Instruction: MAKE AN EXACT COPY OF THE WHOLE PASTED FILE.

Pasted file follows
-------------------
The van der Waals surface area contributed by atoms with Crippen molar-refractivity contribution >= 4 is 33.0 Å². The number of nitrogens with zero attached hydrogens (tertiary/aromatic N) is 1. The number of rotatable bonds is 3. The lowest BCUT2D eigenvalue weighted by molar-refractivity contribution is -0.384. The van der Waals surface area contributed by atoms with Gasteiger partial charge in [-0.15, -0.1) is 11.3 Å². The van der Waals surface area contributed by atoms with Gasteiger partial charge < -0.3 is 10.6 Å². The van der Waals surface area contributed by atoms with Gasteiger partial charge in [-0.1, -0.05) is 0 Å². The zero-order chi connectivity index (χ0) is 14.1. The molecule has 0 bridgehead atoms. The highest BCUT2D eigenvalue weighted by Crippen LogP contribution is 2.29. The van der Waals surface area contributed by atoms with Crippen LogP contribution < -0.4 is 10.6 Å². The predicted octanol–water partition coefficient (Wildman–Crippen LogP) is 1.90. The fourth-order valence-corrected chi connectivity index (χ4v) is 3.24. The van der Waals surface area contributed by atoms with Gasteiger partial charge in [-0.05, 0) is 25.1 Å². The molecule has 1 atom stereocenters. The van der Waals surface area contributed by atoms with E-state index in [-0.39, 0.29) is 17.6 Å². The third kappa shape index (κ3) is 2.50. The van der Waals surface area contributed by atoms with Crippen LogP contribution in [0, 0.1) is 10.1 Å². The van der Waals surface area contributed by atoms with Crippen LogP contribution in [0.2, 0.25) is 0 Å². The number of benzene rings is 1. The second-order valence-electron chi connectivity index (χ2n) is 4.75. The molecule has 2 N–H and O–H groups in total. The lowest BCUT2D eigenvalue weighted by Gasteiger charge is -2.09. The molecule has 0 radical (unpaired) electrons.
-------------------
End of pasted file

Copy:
The van der Waals surface area contributed by atoms with Crippen molar-refractivity contribution >= 4 is 33.0 Å². The number of nitrogens with zero attached hydrogens (tertiary/aromatic N) is 1. The number of rotatable bonds is 3. The lowest BCUT2D eigenvalue weighted by molar-refractivity contribution is -0.384. The van der Waals surface area contributed by atoms with Gasteiger partial charge in [-0.15, -0.1) is 11.3 Å². The van der Waals surface area contributed by atoms with Gasteiger partial charge < -0.3 is 10.6 Å². The van der Waals surface area contributed by atoms with Gasteiger partial charge in [-0.1, -0.05) is 0 Å². The zero-order chi connectivity index (χ0) is 14.1. The molecule has 0 bridgehead atoms. The highest BCUT2D eigenvalue weighted by Crippen LogP contribution is 2.29. The van der Waals surface area contributed by atoms with Crippen LogP contribution < -0.4 is 10.6 Å². The predicted octanol–water partition coefficient (Wildman–Crippen LogP) is 1.90. The fourth-order valence-corrected chi connectivity index (χ4v) is 3.24. The van der Waals surface area contributed by atoms with Gasteiger partial charge in [-0.05, 0) is 25.1 Å². The molecule has 1 atom stereocenters. The van der Waals surface area contributed by atoms with E-state index in [-0.39, 0.29) is 17.6 Å². The third kappa shape index (κ3) is 2.50. The van der Waals surface area contributed by atoms with Crippen LogP contribution in [0, 0.1) is 10.1 Å². The van der Waals surface area contributed by atoms with Crippen LogP contribution in [0.2, 0.25) is 0 Å². The number of benzene rings is 1. The second-order valence-electron chi connectivity index (χ2n) is 4.75. The molecule has 2 N–H and O–H groups in total. The lowest BCUT2D eigenvalue weighted by Gasteiger charge is -2.09. The molecule has 0 radical (unpaired) electrons.